Norwegian Air Shuttle (Norwegian Long Haul) (Norwegian.com) (Oslo) is arguing before the DOT and public opinion, citing an editorial by USA Today, to allow its Irish subsidiary Norwegian Air International (NAI) (Dublin) to operate its Boeing 787 Dreamliners on low-fare flights to the United States. Several unions of other airlines are arguing against this approval process. Norwegian issued this statement:
Citing the airline’s “discount ticket prices” that give “passengers a reason to celebrate,” the USA Today has endorsed Norwegian Air International (NAI)’s application to begin flying from the United States. The USA Today argued that U.S. Department of Transportation – which has delayed approval of NAI’s application for months – could provide a major boon to consumers by approving NAI’s application and introducing competition into the transatlantic flight market. The full editorial is available here:
Read the editorial from USA Today: CLICK HERE
The editorial noted that NAI is able to offer fares far below those of U.S. legacy carriers because NAI is more efficient than its competitors. The airline is using 787 Dreamliners, which “provide big savings on fuel costs.” Further, NAI “steers clear of high-cost, congested airports.”
The editorial further criticized opposition to NAI for running ads that “try to cast NAI as a lawbreaker while implying that safety is being compromised.” The editorial clearly states, however, that NAI’s opposition “lacks any proof” that NAI will not follow the highest safety standards and all U.S. laws.
The USA Today made clear that it believes that “unless the critics can prove that [NAI] is doing something unsafe or illegal, the U.S. government should let NAI fly.”
Meanwhile, the Association of Flight Attendants-CWA continues to oppose NAI and issued this statement:
Association of Flight Attendants-CWA (AFA), was joined by the European Transport Workers’ Federation (ETF) as well as the International Transport Workers’ Federation (ITF) in calling on the United States Department of Transportation (DOT) to deny an application for a foreign air carrier permit submitted by Norwegian Air International (NAI).
AFA, ETF and ITF once again spotlight the unfair labor practices established by NAI in their mission to enter the U.S. aviation market. NAI’s business plan is crafted to circumvent worker protections by evading international labor laws, creating unfair competition with EU and U.S. carriers and threatening to degrade labor standards both in the U.S. and in Europe.
Veda Shook, AFA International President stated: “AFA remains committed to a healthy and robust global aviation marketplace that provides career opportunities and good jobs for workers across the world. Competition and growth are essential to our industry but we must remain dedicated to promoting strong labor standards. Skirting international laws in order to gain unfair advantage cannot be tolerated. We call on Secretary Foxx to deny NAI’s current application before such labor practices become the norm in international aviation, triggering a race to the bottom.”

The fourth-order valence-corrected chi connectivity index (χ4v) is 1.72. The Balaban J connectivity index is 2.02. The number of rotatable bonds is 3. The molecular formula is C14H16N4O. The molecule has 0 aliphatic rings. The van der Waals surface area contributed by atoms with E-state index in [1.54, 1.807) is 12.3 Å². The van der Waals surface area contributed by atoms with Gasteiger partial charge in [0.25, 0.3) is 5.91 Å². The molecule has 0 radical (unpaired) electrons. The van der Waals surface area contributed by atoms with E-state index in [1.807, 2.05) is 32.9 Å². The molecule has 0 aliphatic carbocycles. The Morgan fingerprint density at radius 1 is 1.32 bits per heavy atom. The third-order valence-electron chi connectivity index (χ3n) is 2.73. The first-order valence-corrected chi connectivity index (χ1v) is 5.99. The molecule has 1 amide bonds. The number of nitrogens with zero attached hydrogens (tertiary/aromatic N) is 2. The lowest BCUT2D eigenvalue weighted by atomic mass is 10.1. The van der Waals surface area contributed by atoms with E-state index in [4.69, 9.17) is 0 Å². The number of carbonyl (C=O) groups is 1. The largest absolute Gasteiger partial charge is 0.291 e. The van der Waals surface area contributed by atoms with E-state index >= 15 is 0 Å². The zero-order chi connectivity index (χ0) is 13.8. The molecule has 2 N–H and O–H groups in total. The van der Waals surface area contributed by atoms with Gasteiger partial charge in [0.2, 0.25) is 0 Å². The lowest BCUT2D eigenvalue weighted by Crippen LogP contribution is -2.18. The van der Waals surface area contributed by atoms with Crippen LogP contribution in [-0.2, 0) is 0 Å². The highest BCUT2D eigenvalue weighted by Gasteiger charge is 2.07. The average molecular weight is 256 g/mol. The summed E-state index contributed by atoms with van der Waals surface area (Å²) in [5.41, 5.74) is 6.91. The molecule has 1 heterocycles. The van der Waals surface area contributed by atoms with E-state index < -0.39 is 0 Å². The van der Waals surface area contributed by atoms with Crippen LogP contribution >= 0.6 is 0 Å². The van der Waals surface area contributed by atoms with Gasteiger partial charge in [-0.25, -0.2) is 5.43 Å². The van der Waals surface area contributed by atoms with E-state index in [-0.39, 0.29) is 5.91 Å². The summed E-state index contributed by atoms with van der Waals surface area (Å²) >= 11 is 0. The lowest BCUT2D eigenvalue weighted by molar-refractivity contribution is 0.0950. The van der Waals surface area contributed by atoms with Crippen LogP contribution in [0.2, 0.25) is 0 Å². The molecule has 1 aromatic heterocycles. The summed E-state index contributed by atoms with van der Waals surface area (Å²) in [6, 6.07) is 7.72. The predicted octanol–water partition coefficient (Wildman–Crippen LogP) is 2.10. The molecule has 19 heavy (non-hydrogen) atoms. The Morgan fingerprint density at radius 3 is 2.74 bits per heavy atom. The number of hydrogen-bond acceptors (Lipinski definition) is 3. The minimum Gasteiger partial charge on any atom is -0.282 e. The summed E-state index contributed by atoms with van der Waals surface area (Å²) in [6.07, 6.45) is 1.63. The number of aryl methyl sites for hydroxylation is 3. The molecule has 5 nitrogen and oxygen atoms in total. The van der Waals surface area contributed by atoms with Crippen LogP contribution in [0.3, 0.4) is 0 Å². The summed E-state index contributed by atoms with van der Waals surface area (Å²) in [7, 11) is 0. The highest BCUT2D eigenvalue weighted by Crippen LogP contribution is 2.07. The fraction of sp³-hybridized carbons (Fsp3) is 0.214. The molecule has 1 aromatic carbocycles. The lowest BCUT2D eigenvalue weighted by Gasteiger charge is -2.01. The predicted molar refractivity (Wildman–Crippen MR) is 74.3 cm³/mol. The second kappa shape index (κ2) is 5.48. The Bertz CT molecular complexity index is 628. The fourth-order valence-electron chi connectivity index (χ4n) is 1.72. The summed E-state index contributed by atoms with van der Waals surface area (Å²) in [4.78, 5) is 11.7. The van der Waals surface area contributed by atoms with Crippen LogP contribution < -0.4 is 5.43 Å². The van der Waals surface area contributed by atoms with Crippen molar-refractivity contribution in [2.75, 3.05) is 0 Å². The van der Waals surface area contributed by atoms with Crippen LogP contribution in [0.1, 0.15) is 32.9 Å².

François Ballestero, the ETF Civil Aviation Political Secretary commented: “The attempt of Norwegian Air to import cheap labor from Asia by employing non-European cabin crew on its long-haul routes are an attack on working conditions of the existing workers. The ETF is committed to fight against social dumping and we urge the DOT to put an end to these unfair practices. And we are not alone in our concerns: the Norwegian Minister of Transport and Communications recently raised his concern to the European Commission about the challenges facing European aviation that are created by fragmented operations between multiple countries.”
Gabriel Mocho Rodriguez, ITF Civil Aviation Secretary added: “The practice of establishing subsidiaries and registering vessels under flags of convenience in order to avoid oversight and slash costs has long been a feature of the maritime industry. The results are well known: lower safety standards, sometimes shocking working conditions, little protection for workers. The ITF is well known for fighting these abuses. For decades we have been warning that the flags of convenience model could be copied in the aviation sector. Just last month, our cabin crew committee decisively rejected the outsourcing and flagging out practices of NAI. The AFA together with the IAM (International Association of Machinists and Aerospace Workers), TWU (Transport Workers’ Union) and APFA (Association of Professional Flight Attendants), supported that resolve and are actively lobbying the U.S. government and urging it to prevent those unacceptable practices being imported into the US. The ITF will continue to support their effort.”
The ETF represents more than 250,000 civil aviation workers all over Europe, including 80,000 cabin crews.
The ITF represent more than 650,000 civil aviation workers all over the world, including nearly 100,000 Flight Attendants in the United States.
Copyright Photo: James Helbock/AirlinersGallery.com. Boeing 787-8 EI-LNB (msn 35305) is pictured at Paine Field in Everett.
Jealousy by the Americans again, Concord?
This all harks back to the days of Freddie Laker, when the yanks got the wind up over his low fares. ive thought the major airlines have overcharged for years, and this is another example of stopping fair competition. In other words, “its my ball so im not playing”